ICE Arrested 97 Immigrants & It Might Be The Single Biggest Workplace Raid In A Decade

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U.S. Immigrations and Customs Enforcement (ICE) agents arrested 97 immigrants at a meatpacking plant in Tennessee on Thursday in what immigration advocates have claimed was the largest workplace raid carried out by the federal law enforcement agency in at least a decade. The raid comes roughly six months after acting ICE Director Thomas Homan vowed to target employers known for hiring undocumented immigrants and increase the number of workplace raids.

A raid at the Southeastern Provision meatpacking plant in Grainger County resulted in 10 people being arrested on federal immigration charges and one person arrested on state charges. Another 86 people were detained on suspicion of having illegally entered the country. A total of 97 people, all of whom ICE said were suspected of being in the country illegally, were arrested in the raid, The Washington Post reported ICE spokeswoman Tammy Spicer said in a statement. Immigration advocates told the Post that most of those picked up in the raid were believed to be from Mexico.

"The ICE raid in Tennessee on Thursday signals a return to the days of large-scale, militaristic workplace raids that needlessly shatter families, leave children without parents and send hard-working immigrants out of jobs and into the shadows," the Southern Poverty Law Center said in a statement released Friday. "There's absolutely no need for this kind of extreme action. It's counterproductive, it's mean-spirited and it comes with a high cost in terms of human suffering." The nonprofit civil rights organization said it was preparing to represent those detained during the raid.

The Tennessee Immigrant & Refugee Rights Coalition, a local immigrant rights organization, said they were "deeply alarmed" at the raid, which they called a "brazen and cruel attack on families" in a statement on Twitter. The organization also told a local Fox affiliate that workers at the plant had reported experiencing "rough treatment and detention despite having work authorization." Thirty-two of the 86 people initially detained by ICE agents in the raid on the Tennessee meatpacking plant were later released. However, ICE has not yet provided details as to why they were released, the Post reported.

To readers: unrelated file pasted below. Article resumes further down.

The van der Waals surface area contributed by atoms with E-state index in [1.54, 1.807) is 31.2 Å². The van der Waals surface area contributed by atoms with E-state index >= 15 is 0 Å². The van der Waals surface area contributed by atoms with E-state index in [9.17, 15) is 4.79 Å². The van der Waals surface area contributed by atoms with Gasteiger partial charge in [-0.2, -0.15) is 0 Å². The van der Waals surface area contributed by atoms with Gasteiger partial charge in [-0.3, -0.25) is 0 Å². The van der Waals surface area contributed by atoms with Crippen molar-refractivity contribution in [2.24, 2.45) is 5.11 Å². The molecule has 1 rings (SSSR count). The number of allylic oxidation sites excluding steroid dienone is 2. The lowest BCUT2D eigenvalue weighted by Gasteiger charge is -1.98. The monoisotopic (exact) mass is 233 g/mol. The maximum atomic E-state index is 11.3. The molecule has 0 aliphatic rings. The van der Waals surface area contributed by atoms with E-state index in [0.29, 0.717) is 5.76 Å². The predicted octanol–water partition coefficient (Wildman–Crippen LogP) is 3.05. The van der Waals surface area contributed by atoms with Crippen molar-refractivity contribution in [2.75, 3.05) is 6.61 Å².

According to ICE officials, Thursday's raid at Southeastern Provision was a joint operation with the Internal Revenue Service (IRS), investigators from the Department of Homeland Security, and the Tennessee Highway Patrol. According to the Post, federal authorities began investigating the meatpacking plant a few months ago after employees at a local bank reported the company was routinely withdrawing large amounts of cash.

IRS agents have alleged the company was paying undocumented immigrants in cash. They have also alleged the company failed to pay at least $2.5 million in payroll taxes while failing to report some $8.4 million in wages. The IRS also alleged that undocumented workers at Southeastern Provision were forced to work long hours with no overtime and not provided with protective eyewear despite working around various harsh chemicals.

In October, Homan, ICE's acting director, promised the agency would increase its worksite enforcement actions "by four to five times" in 2018. "When we find you at a work site, we're no longer going to turn our heads," CNN reported Homan said in a speech delivered at the Heritage Foundation, a conservative policy think tank based in Washington, D.C. "We'll go after the employer who knowingly hires an illegal alien... but we're always going to arrest a person who is here illegally. That is our job."

Both the Southern Poverty Law Center and the National Immigration Law Center have said Thursday's raid at the Southeastern Provision meatpacking plant was the largest workplace raid conducted by ICE in a decade.